Two weeks ago, we published an in-depth piece looking into Wachovia's $8 million loan bailing out the cash-strapped National Republican Congressional Committee.

Wachovia's last-minute loan to the GOP was notable for several reasons: One, it was made at a time when Wachovia was denying credit to thousands of other customers. Two, the NRCC wasn't exactly an ideal customer, having just come off a major financial scandal.

And lastly, Wachovia made the loan while in the midst of considering a FDIC rescue package -- raising questions about whether Wachovia's loan to Republicans was being backed by U.S. taxpayers.

Today we got a clearer picture of the financial hole Wachovia was in when the loan to the GOP was made. This week, the bank announced a whopping $23.9 billion in 3rd-quarter losses across all pieces of its operations.

What's more, Wachovia estimated it will lose another $26.1 billion in mortgage-related losses in 2009. As The New York Times reports, Wachovia also is still paying for past mishaps:

Wachovia also took a list of charges to resolve previous troubles. The bank paid $497 million to settle allegations that it improperly sold auction-rate securities and absorbed about $397 million in securities sales, including the evaporation of its Fannie Mae and Freddie Mac stock holdings. It also set aside $515 million in severance charges after it announced the elimination of more than 10,000 jobs to cut expenses.

Even facing these crushing losses, it's not necessarily odd that Wachovia would have made a loan to the NRCC, a client they've had for 30 years. Wachovia needs to keep making loans to stay afloat, as long as the customers are reliable.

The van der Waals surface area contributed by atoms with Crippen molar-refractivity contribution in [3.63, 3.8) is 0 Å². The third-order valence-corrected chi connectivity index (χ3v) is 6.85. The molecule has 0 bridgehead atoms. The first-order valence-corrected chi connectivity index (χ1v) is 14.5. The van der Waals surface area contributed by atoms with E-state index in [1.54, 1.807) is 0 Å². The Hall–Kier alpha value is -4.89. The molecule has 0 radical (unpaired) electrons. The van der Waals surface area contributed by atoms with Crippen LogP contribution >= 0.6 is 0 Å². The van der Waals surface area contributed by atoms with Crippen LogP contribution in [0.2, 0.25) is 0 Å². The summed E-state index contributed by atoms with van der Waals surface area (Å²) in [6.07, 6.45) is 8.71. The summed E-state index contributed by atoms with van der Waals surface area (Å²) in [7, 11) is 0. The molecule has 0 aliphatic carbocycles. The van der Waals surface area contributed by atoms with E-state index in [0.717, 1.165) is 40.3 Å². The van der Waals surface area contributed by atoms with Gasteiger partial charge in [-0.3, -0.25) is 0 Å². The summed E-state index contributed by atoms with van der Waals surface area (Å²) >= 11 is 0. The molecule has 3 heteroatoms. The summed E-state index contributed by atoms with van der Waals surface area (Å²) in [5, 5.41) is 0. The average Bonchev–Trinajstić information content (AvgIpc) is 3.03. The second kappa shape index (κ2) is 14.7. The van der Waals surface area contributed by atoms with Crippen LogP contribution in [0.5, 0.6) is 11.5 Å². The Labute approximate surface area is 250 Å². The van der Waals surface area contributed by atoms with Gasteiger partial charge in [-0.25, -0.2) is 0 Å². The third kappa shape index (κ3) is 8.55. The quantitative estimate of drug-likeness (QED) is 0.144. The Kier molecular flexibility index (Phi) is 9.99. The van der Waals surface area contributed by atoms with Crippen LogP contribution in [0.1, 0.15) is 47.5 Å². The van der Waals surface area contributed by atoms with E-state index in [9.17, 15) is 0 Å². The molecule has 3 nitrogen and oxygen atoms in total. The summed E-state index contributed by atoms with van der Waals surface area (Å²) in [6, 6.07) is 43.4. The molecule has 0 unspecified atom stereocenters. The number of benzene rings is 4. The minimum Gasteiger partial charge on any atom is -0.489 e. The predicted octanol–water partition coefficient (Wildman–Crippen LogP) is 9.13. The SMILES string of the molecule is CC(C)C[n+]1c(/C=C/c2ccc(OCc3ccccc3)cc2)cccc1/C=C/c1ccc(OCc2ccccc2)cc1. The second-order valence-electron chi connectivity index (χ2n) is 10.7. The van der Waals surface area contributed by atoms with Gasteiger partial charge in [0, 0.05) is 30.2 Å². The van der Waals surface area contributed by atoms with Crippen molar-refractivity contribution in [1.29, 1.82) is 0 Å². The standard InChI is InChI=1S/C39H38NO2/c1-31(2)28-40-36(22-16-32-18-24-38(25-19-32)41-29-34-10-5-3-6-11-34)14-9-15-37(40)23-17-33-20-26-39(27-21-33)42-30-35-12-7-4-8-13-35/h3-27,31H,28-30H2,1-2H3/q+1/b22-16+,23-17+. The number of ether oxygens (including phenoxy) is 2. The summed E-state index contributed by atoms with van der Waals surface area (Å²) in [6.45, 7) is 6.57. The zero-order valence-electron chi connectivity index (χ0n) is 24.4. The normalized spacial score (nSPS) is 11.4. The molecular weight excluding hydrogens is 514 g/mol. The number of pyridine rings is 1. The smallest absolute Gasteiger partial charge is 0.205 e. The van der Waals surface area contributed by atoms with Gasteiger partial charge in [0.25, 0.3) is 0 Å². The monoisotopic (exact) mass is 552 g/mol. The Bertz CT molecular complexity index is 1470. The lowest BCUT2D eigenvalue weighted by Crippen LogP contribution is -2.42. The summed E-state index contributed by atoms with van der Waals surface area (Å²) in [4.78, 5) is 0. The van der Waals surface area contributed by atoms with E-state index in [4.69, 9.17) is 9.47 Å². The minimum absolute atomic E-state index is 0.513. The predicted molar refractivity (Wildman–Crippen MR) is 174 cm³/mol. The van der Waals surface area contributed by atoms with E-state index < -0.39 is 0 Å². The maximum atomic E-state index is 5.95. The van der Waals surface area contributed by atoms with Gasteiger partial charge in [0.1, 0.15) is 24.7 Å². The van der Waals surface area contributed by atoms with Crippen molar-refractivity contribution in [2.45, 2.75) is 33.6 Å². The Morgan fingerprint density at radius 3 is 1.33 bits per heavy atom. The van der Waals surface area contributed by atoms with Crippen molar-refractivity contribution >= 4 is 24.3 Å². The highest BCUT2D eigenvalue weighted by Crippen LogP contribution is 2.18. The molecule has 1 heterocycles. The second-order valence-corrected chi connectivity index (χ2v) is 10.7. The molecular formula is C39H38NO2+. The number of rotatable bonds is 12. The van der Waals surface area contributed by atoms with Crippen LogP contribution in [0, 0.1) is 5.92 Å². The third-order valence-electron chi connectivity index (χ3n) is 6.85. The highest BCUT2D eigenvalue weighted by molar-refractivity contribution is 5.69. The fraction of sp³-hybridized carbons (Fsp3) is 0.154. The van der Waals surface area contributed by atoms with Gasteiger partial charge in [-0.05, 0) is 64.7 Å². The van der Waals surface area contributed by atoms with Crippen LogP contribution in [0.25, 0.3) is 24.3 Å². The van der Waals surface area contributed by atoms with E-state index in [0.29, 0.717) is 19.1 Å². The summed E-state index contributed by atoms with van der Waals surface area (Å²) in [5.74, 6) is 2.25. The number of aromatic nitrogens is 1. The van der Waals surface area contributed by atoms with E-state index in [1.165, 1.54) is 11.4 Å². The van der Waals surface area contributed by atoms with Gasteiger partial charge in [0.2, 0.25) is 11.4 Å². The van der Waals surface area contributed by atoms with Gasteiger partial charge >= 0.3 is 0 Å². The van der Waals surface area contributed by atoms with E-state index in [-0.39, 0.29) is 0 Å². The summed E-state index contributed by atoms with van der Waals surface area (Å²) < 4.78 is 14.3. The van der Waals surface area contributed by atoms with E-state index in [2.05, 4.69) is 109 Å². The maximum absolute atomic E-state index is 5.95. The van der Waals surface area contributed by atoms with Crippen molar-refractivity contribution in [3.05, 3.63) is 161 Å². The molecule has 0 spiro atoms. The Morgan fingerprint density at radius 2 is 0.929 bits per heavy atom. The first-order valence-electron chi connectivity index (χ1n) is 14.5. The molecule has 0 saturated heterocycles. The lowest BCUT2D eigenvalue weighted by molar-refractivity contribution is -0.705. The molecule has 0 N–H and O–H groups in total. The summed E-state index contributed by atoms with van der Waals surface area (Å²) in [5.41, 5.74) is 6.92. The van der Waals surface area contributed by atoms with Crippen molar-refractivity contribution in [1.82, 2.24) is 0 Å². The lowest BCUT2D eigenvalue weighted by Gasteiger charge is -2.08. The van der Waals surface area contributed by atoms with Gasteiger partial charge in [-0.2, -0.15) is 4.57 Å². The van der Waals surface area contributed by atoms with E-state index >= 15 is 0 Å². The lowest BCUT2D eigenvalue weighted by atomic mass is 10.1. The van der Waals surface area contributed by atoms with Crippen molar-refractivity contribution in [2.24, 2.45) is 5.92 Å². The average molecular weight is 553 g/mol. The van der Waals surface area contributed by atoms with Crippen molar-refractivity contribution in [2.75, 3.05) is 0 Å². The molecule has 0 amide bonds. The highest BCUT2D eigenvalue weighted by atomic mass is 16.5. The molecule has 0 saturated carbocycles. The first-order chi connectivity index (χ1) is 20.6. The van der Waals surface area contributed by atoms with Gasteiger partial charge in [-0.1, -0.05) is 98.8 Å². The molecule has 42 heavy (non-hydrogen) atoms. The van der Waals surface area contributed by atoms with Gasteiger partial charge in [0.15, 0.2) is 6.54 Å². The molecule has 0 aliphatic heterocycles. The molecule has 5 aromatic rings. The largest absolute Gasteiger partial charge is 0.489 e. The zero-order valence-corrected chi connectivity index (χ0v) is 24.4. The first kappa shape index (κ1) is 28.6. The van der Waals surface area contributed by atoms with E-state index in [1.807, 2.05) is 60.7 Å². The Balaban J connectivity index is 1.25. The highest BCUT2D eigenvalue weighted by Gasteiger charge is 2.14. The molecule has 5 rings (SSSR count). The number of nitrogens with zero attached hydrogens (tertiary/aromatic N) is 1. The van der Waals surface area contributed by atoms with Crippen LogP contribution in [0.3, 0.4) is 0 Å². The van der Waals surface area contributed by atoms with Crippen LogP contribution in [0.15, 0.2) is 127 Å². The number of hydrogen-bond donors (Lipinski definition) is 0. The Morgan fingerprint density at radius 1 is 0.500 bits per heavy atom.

True, NRCC didn't have a great track record -- they took two years to repay a 2006 Wachovia loan, and their treasurer had recently embezzled $725,000. But a source tells me Wachovia demanded a special audit and review panel for the 2008 loan to the NRCC.

The most questionable aspect of Wachovia's loan is the timing: The loan was made at the very time Wachovia was being kept afloat by the assurance of federal backing.

Also, the thousands of Wachovia customers in good standing who were denied credit may want to know why the Republicans got special treatment near the elections. As we noted, Wachovia's heavy support of Republicans through campaign contributions opens it to such criticism.

As for the National Republican Congressional Committee, The Hill reports they have just announced a $4 million ad campaign -- about half the amount of their Wachovia loan -- targeting eight Congressional districts:

Those ads were launched in the districts of Reps. Don Cazayoux (D-La.), Paul Kanjorski (D-Pa.), Dave Reichert (R-Wash.), Jean Schmidt (R-Ohio) and Randy Kuhl (R-N.Y.) and in the open-seat races for the seats of Reps. Jim Ramstad (R-Minn.), Tom Reynolds (R-N.Y.) and Jim Saxton (R-N.J.).

If Republicans win any of those seats, they can in part thank the federal government.